White-tailed Eagles significantly affect Great Cormorants in the Baltic Sea

Press release 2022-08-03 at 8:00
The vast majority of the Great Cormorant’s breeding population in Finland now lives in large communities of more than 500 pairs. In a large colony, some cormorants can succeed in their nesting despite the predation of White-tailed Eagles. © Heikki Kotiranta

According to a new study, the growing White-tailed Eagle population affects both the location of the Great Cormorant’s nesting colonies and their breeding performance. The White-tailed Eagle plays an increasingly important role in limiting the Great Cormorant population. Finland’s Great Cormorant population has not grown since 2015.

The abundance of the White-tailed Eagle, both in Finland and elsewhere in the Baltic Sea, is one of the great success stories of nature conservation. In addition to the White-tailed Eagle, the Great Cormorant population also increased significantly in Finland from the turn of the millennium. In recent years, the interaction between eagles and cormorants has become more common, and observations of eagles in the vicinity of colonies of Great Cormorants have increased in different parts of the Baltic Sea, especially since the 2010s.

A recent study reveals how the top predator in the food chain, the White-tailed Eagle, affects the nesting of fish-eating Great Cormorants.

The effects of the White-tailed Eagle are manifold

The effects are manifold: the White-tailed Eagle can eat both Great Cormorant eggs and offspring, and also steal fish caught by cormorants. In addition, the eagles scare adult cormorants from their nests, exposing eggs and offspring to predatory gulls and crows.

“The effects of the White-tailed Eagle are already visible in the incubation phase of Great Cormorants. The cormorant colonies of the Gulf of Finland and the Archipelago Sea, where the White-tailed Eagles were seen, had fewer eggs than the colonies where the eagles were not seen,” says Senior Curator Aleksi Lehikoinen from the Finnish Museum of Natural History of the University of Helsinki.

In order to avoid predation of eggs and offspring, Great Cormorants often return to their nests if the White-tailed Eagle stays calm in the colony. However, one colony can be visited by several eagles at the same time, as especially the non-breeding young eagles gather in flocks. Situations have been observed in both Finland and Germany where there are up to 30 White-tailed Eagles in a Great Cormorant colony at the same time.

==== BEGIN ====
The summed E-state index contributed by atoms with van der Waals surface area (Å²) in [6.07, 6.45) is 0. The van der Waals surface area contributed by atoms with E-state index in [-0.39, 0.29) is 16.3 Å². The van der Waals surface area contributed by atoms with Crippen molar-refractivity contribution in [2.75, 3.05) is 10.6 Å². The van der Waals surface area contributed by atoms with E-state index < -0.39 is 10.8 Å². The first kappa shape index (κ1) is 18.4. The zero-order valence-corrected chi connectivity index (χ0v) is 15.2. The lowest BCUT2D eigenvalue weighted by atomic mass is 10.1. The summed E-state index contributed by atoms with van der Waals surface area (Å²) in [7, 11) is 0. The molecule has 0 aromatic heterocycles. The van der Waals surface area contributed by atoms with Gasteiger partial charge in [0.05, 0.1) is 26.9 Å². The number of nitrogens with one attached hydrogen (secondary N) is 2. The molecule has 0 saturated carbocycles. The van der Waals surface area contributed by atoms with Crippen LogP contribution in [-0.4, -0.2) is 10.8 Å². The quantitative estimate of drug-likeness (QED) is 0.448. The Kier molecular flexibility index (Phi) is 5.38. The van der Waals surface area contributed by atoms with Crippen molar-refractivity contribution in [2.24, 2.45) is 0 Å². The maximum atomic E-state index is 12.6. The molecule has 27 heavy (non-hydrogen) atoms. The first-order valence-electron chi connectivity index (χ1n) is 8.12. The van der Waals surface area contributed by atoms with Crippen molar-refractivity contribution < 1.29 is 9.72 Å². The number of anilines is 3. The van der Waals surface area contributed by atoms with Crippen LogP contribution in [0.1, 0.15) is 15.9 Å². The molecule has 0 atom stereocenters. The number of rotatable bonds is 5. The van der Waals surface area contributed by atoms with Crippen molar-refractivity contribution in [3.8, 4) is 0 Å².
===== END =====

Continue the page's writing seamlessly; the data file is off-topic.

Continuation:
The photo from the game camera that captured the Great Cormorant colony shows how the White-tailed Sea Eagles are grouped around the flightless chicks. Crows and gulls follow in the wake of the eagles. © BirdLife Finland

The breeding performance of a Great Cormorant colony can remain at zero

“The predation and harassment caused by the White-tailed Eagle can sometimes be so severe that the colony does not produce any offspring in the summer. In just a few years, continuous predation has led to the end of a breeding colony of two thousand nests,” says Researcher Pekka Rusanen from the Finnish Environment Institute.

In a number of European countries, including Finland, Great Cormorant colonies have moved their nesting sites because of the excessive predation of eagles. In Estonia, for example, the number of colonies is highest in the regions with the least White-tailed Eagle nests. In Finland, the Great Cormorant colonies in the outer archipelago have decreased dramatically and the nesting is increasingly concentrated in the inner archipelago.

The White-tailed Eagle’s effect on the Great Cormorant’s breeding population is visible with a delay

Since the 2010s, the majority of the Great Cormorant’s breeding population in Finland has been concentrated in large colonies of more than 500 pairs. In a large colony, some birds can succeed in their nesting despite the predation of eagles. Although the predation of the White-tailed Eagle has continued to increase in recent years, the eagles do not cause losses to colonies in all nesting sites.

The reduced offspring rate of the Great Cormorant affects the size of the breeding population by a delay of two to three years, as fewer Great Cormorants return to their native regions. The Finnish Great Cormorant population has not increased since 2015, and in recent years the population has shown a slight decline.

The study was published in the international Ardea scientific series, whose June issue published a total of 31 articles on Great Cormorants.


  • Pekka Rusanen, Researcher, Finnish Environment Institute, tel. +358 400 148 691, firstname.lastname@syke.fi
  • Aleksi Lehikoinen, Senior Curator, the Finnish Museum of Natural History, tel. +358 45 1375 732, firstname.lastname@helsinki.fi
  • Eija Järvinen, Communications Specialist, SYKE, firstname.lastname@syke.fi, tel. +358 295 251 242

Link to the original publication: Occurrence and Behaviour of White-Tailed Eagles Haliaeetus albicilla in Great Cormorant Phalacrocorax Carbo Sinensis Colonies in Countries around the Baltic Sea. Ardea, 109(3):565-582 (2022).

Link to the article in HELDA Digital Repositary

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